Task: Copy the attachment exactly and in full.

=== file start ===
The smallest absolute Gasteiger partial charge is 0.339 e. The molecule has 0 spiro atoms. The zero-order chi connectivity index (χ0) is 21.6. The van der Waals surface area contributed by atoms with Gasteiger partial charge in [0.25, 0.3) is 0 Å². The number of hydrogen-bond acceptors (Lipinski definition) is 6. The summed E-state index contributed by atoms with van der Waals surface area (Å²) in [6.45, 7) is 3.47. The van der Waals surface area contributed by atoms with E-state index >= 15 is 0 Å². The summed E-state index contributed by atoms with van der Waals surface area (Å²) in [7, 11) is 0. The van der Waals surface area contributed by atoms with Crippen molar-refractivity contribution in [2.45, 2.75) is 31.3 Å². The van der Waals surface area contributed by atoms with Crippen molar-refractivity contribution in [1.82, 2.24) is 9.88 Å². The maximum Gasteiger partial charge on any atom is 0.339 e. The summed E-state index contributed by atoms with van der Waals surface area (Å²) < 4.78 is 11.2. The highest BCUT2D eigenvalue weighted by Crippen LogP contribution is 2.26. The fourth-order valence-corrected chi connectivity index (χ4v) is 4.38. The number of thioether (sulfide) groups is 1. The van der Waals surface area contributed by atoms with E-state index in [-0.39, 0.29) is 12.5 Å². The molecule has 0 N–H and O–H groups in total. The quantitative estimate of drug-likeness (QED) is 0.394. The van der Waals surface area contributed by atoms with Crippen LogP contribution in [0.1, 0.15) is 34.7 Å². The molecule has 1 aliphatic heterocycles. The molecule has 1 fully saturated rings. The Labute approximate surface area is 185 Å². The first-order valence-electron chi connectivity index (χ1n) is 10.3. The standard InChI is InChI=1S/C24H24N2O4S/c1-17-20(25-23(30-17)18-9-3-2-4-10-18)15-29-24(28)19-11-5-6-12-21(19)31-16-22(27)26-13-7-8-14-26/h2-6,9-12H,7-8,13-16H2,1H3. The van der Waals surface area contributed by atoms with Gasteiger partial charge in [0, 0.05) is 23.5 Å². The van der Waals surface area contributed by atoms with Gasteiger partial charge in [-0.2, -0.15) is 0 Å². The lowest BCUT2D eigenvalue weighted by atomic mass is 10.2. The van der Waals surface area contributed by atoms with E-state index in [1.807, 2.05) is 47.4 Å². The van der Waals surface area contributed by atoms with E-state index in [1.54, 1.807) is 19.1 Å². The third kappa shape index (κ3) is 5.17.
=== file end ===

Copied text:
The smallest absolute Gasteiger partial charge is 0.339 e. The molecule has 0 spiro atoms. The zero-order chi connectivity index (χ0) is 21.6. The van der Waals surface area contributed by atoms with Gasteiger partial charge in [0.25, 0.3) is 0 Å². The number of hydrogen-bond acceptors (Lipinski definition) is 6. The summed E-state index contributed by atoms with van der Waals surface area (Å²) in [6.45, 7) is 3.47. The van der Waals surface area contributed by atoms with E-state index >= 15 is 0 Å². The summed E-state index contributed by atoms with van der Waals surface area (Å²) in [7, 11) is 0. The van der Waals surface area contributed by atoms with Crippen molar-refractivity contribution in [2.45, 2.75) is 31.3 Å². The van der Waals surface area contributed by atoms with Crippen molar-refractivity contribution in [1.82, 2.24) is 9.88 Å². The maximum Gasteiger partial charge on any atom is 0.339 e. The summed E-state index contributed by atoms with van der Waals surface area (Å²) < 4.78 is 11.2. The highest BCUT2D eigenvalue weighted by Crippen LogP contribution is 2.26. The fourth-order valence-corrected chi connectivity index (χ4v) is 4.38. The number of thioether (sulfide) groups is 1. The van der Waals surface area contributed by atoms with E-state index in [-0.39, 0.29) is 12.5 Å². The molecule has 0 N–H and O–H groups in total. The quantitative estimate of drug-likeness (QED) is 0.394. The van der Waals surface area contributed by atoms with Crippen LogP contribution in [0.1, 0.15) is 34.7 Å². The molecule has 1 aliphatic heterocycles. The molecule has 1 fully saturated rings. The Labute approximate surface area is 185 Å². The first-order valence-electron chi connectivity index (χ1n) is 10.3. The standard InChI is InChI=1S/C24H24N2O4S/c1-17-20(25-23(30-17)18-9-3-2-4-10-18)15-29-24(28)19-11-5-6-12-21(19)31-16-22(27)26-13-7-8-14-26/h2-6,9-12H,7-8,13-16H2,1H3. The van der Waals surface area contributed by atoms with Gasteiger partial charge in [0, 0.05) is 23.5 Å². The van der Waals surface area contributed by atoms with Gasteiger partial charge in [-0.2, -0.15) is 0 Å². The lowest BCUT2D eigenvalue weighted by atomic mass is 10.2. The van der Waals surface area contributed by atoms with E-state index in [1.807, 2.05) is 47.4 Å². The van der Waals surface area contributed by atoms with E-state index in [1.54, 1.807) is 19.1 Å². The third kappa shape index (κ3) is 5.17.